Four years after beginning the process, the New York State Department of Environmental Conservation (“NYSDEC”) issued its proposed amendments to the New York State Environmental Quality Review Act (“SEQRA”) regulations (“SEQRA Regulations”). According to NYSDEC, the “principal purpose of the amendments is to streamline the SEQR[A] process without sacrificing meaningful environmental review.”

For many, the most notable proposed amendments to the SEQRA Regulations include revisions to the lists of Type I and Type II actions. Those revisions reduce certain Type I action thresholds, which may require agencies to render Type I action determinations that previously may have been considered Unlisted or Type II. For Type I actions, an applicant must submit a full environmental assessment form, and an agency must perform a coordinated environmental review; in addition, they are most likely to require an environmental impact statement. Unlisted actions only require a short environmental assessment form and an uncoordinated environmental review, while Type II actions are not subject to SEQRA’s environmental review.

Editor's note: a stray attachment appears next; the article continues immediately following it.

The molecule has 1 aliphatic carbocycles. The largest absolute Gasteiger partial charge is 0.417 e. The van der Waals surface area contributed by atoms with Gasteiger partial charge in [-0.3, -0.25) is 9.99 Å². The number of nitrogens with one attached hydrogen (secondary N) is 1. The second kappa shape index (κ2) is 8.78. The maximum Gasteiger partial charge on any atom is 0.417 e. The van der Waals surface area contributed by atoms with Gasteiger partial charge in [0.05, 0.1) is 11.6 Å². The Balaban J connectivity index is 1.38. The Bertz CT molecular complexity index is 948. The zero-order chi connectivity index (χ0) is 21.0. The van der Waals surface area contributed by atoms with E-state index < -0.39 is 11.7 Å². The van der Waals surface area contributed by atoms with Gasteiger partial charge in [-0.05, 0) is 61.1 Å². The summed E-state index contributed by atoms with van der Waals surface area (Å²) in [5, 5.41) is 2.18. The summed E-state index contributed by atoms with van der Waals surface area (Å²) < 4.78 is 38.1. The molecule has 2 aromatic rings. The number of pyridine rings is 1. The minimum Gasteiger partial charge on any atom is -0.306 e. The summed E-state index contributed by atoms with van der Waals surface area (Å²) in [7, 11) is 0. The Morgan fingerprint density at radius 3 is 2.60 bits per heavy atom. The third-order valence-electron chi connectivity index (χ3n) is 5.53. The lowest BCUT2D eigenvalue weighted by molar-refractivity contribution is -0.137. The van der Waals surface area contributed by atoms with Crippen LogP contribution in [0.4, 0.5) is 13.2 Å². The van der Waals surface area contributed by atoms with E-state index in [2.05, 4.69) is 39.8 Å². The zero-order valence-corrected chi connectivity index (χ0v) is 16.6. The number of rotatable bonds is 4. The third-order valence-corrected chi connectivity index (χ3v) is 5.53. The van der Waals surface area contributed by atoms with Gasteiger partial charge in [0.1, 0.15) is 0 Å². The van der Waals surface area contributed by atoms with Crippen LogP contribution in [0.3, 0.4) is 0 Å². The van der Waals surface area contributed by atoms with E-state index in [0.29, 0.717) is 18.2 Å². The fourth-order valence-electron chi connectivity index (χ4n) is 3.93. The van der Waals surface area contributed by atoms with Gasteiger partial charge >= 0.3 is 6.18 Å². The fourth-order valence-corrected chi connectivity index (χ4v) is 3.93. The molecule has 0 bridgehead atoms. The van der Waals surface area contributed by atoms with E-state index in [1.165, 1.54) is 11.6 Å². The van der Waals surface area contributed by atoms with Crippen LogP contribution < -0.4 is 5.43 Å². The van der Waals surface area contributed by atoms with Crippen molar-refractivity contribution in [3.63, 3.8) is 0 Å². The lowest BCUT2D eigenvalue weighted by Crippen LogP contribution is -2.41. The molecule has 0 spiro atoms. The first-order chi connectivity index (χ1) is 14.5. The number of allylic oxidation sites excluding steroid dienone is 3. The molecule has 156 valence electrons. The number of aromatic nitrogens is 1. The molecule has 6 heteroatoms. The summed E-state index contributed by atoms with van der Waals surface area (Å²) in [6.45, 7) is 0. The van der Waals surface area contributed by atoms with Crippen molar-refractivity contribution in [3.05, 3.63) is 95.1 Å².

In contrast, however, NYSDEC is proposing to increase the list of Type II actions, particularly for projects that align with New York State’s environmental and energy policy goals. Examples of actions that would be considered Type II under the proposed amendments include (1) retrofitting an existing structure or facility to incorporate green infrastructure, (2) installing fiber-optic or other broadband cable technology in existing highway or utility rights of way, and (3) installing five megawatts or less of solar energy arrays on certain properties or structures. The proposed amendments to the lists of Type I and Type II actions are likely to impact many applicants and agencies.

NYSDEC is accepting comments on the proposed amendments until close of business on May 19, 2017. As a result, agencies such as IDAs, developers and applicants should analyze the proposed amendments to the SEQRA regulations, and consider whether it may be appropriate to submit comments to NYSDEC.